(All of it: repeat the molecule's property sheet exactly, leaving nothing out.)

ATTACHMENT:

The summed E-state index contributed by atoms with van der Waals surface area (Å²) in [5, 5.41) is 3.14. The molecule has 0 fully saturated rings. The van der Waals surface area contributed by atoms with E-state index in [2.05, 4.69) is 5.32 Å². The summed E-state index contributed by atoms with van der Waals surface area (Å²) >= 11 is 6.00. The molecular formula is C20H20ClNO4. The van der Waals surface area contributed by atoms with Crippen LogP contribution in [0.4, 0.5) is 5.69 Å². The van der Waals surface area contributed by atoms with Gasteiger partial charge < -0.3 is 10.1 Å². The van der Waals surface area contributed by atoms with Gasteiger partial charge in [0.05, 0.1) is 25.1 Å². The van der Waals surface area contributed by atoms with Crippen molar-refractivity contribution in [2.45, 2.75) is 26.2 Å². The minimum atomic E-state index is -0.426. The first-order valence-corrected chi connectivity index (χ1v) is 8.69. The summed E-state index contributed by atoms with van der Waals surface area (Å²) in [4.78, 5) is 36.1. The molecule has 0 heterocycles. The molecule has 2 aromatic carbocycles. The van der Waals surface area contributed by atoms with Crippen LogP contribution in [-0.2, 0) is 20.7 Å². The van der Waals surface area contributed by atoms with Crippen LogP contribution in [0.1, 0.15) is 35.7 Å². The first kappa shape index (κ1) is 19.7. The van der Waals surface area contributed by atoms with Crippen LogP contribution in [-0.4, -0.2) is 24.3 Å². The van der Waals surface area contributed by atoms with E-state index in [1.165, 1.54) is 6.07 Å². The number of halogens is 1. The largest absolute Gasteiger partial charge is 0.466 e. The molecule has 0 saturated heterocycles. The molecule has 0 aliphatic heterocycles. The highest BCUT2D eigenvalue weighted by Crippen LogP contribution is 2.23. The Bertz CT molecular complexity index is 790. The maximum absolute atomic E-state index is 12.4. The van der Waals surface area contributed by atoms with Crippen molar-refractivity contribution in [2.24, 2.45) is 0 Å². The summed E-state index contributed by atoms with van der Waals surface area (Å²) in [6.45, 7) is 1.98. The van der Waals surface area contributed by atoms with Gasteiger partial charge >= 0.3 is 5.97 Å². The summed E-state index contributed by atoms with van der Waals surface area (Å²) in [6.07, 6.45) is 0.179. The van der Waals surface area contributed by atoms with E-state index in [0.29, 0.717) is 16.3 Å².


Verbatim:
The summed E-state index contributed by atoms with van der Waals surface area (Å²) in [5, 5.41) is 3.14. The molecule has 0 fully saturated rings. The van der Waals surface area contributed by atoms with E-state index in [2.05, 4.69) is 5.32 Å². The summed E-state index contributed by atoms with van der Waals surface area (Å²) >= 11 is 6.00. The molecular formula is C20H20ClNO4. The van der Waals surface area contributed by atoms with Crippen LogP contribution in [0.4, 0.5) is 5.69 Å². The van der Waals surface area contributed by atoms with Gasteiger partial charge < -0.3 is 10.1 Å². The van der Waals surface area contributed by atoms with Gasteiger partial charge in [0.05, 0.1) is 25.1 Å². The van der Waals surface area contributed by atoms with Crippen molar-refractivity contribution in [2.45, 2.75) is 26.2 Å². The minimum atomic E-state index is -0.426. The first-order valence-corrected chi connectivity index (χ1v) is 8.69. The summed E-state index contributed by atoms with van der Waals surface area (Å²) in [4.78, 5) is 36.1. The molecule has 0 heterocycles. The molecule has 2 aromatic carbocycles. The van der Waals surface area contributed by atoms with Crippen LogP contribution in [-0.2, 0) is 20.7 Å². The van der Waals surface area contributed by atoms with Crippen LogP contribution in [0.1, 0.15) is 35.7 Å². The first kappa shape index (κ1) is 19.7. The van der Waals surface area contributed by atoms with Crippen LogP contribution in [-0.4, -0.2) is 24.3 Å². The van der Waals surface area contributed by atoms with E-state index in [1.165, 1.54) is 6.07 Å². The number of halogens is 1. The largest absolute Gasteiger partial charge is 0.466 e. The molecule has 0 saturated heterocycles. The molecule has 0 aliphatic heterocycles. The highest BCUT2D eigenvalue weighted by Crippen LogP contribution is 2.23. The Bertz CT molecular complexity index is 790. The maximum absolute atomic E-state index is 12.4. The van der Waals surface area contributed by atoms with Crippen molar-refractivity contribution in [2.24, 2.45) is 0 Å². The summed E-state index contributed by atoms with van der Waals surface area (Å²) in [6.45, 7) is 1.98. The van der Waals surface area contributed by atoms with Gasteiger partial charge >= 0.3 is 5.97 Å². The summed E-state index contributed by atoms with van der Waals surface area (Å²) in [6.07, 6.45) is 0.179. The van der Waals surface area contributed by atoms with E-state index in [0.29, 0.717) is 16.3 Å².